Buffet And Munger: Diversification With Wonderful Businesses

Warren Buffet and Charlie Munger answer a question about diversification with wonderful businesses at the 1996 Berkshire Hathaway annual meeting.

Warren Buffett Wonderful Businesses

Buffet And Munger: Diversification With Wonderful Businesses

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Transcript

My name is Mark [inaudible] from Scottsdale Arizona and I am very interested in your policies on diversification and also how you concentrate your investments. And I've studied your annual reports going back a good number of years and there's been years where you had a lot of stocks in your marketable equitable securities portfolio. And there was one year you only had three in 1987. So I have two questions. Given the number of stocks that you have in the portfolio now what does that imply about your view of the market in terms of. Is it fairly valued that kind of idea. And second of all whenever you it seems that whenever you take a new investment you never take less than about 5 percent and never more than about 10 percent of the total portfolio. With that new position and I want to see if I'm correct about that on the second point that that really isn't correct.

We have positions which you don't even say because we only listed the ones above 600 million in the last report and obviously those are all smaller positions sometimes. That's because they're smaller companies and we couldn't get that much money. And sometimes it's because the prices moved up after we bought them. Sometimes it's because we may be selling the position down even. But so we have no there's nothing magic we like to put a lot of money in things that we feel strongly about and that gets back to the diversification question. Now we we think diversification is as practiced generally makes very little sense for anyone that knows what they're doing. They diversification as a protection against ignorance. I mean if you want to make sure. That nothing bad happens to you relative to the market you own everything there's nothing wrong with that. I mean as a perfectly sound approach for somebody who who does not feel they know how to analyze businesses if you know how to analyze businesses and value businesses it's crazy to own 50 stocks or 40 stocks or 30 stocks probably because there aren't that many wonderful businesses that are understandable to a single human being in all likelihood and and to have some super wonderful business and then putting money in number 30 or 35 on your list of attractiveness and forgo putting more money into number one just strikes surely and me as madness. And it's conventional practice and it may you know if all you have to achieve is average. It's it's may preserve your job but it's a confession. In our view that you don't really understand the businesses that you own. You know I based on a personal portfolio basis you know I own one stock. You know. But it's a business I know that and it leaves me very comfortable. So. Do I. Do I need own 28 stocks in order to have proper diversification and. The nonsense and within Berkshire I can pick out three of our businesses and I would I would be very happy if they were the only businesses we owned and I had all my money in Berkshire. Now I love it. The fact that we can find more than that and that we keep adding to it but three wonderful businesses is more than more than you need in this life to do very well.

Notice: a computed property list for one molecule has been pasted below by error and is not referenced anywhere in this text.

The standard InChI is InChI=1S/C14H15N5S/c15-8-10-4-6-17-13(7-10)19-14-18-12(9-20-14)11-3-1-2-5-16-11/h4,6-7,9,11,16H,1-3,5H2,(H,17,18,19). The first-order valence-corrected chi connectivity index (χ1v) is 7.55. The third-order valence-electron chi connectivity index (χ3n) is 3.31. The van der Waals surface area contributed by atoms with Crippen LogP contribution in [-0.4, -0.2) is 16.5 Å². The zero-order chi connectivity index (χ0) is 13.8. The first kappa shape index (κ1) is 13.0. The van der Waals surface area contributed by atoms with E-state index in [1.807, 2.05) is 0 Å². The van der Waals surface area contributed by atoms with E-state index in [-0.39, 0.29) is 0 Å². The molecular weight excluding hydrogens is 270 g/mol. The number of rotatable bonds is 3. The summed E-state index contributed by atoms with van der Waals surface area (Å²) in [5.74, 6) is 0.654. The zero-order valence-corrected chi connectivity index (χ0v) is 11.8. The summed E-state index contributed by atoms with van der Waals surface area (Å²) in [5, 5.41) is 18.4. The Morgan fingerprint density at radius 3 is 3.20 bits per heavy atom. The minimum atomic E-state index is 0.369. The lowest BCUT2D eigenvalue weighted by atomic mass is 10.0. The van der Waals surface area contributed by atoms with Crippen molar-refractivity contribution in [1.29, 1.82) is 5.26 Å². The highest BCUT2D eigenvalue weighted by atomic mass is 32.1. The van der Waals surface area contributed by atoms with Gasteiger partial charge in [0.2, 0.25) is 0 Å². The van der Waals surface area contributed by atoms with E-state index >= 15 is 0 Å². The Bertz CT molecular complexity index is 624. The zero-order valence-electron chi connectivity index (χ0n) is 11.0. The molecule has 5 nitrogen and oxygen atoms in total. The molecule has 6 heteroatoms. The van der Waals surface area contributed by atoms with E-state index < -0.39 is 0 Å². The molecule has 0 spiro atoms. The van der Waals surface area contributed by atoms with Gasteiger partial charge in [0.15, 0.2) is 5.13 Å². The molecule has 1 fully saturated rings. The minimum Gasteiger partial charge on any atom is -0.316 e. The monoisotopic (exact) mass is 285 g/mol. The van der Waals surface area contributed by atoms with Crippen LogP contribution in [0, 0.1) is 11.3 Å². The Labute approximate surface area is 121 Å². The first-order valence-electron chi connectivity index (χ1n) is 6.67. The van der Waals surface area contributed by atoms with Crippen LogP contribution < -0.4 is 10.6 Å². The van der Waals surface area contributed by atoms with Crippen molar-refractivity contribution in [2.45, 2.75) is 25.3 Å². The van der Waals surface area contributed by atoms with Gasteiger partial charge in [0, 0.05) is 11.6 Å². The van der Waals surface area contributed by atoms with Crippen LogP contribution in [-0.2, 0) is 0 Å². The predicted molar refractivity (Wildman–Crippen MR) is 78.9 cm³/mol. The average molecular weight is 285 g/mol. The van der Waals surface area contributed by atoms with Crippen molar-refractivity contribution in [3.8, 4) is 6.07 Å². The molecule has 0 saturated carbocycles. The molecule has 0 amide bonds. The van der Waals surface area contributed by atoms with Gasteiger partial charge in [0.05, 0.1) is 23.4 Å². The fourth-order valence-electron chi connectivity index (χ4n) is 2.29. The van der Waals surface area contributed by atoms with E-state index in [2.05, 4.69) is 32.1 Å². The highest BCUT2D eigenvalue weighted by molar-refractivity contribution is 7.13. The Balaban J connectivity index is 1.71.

And the average the average person isn't going to run into that I mean if you look at how the fortunes were built in this country they weren't built out of a portfolio of 50 companies. They were they were built by someone who who identified with us with a wonderful business Coca-Cola is a great example a lot of fortunes have been built on that. And there are 50 Coca-Cola as you know there are 20 if there were to be fine we could all go out and diversify like crazy among that group and get results that would be equal to owning the really wonderful one but you're not going to find it.

And and the truth is you don't need it. I mean if you had a really wonderful business is very well protected against against the vicissitudes of the economy over time and the competition. I mean you know we're talking about businesses that are resistant to effective competition. And three of those will be better than a hundred average businesses. And they'll be safer incidentally. I mean they there is less risk in owning three easy to identify wonderful businesses there than there is in owning 50 well-known big businesses. And it's amazing what has been taught over the years in finance classes about that. But I can assure you that that I would rather pick.




About the Author

Jacob Wolinsky
Jacob Wolinsky is the founder of ValueWalk.com, a popular value investing and hedge fund focused investment website. Prior to ValueWalk, Jacob was VP of Business Development at SumZero. Prior to SumZero, Jacob worked as an equity analyst first at a micro-cap focused private equity firm, followed by a stint at a smid cap focused research shop. Jacob lives with his wife and three kids in Passaic NJ. - Email: jacob(at)valuewalk.com - Twitter username: JacobWolinsky - Full Disclosure: I do not purchase any equities to avoid even the appearance of a conflict of interest and because at times I may receive grey areas of insider information. I have a few existing holdings from years ago, but I have sold off most of the equities and now only purchase mutual funds and some ETFs. I also own 2.5 grams of Gold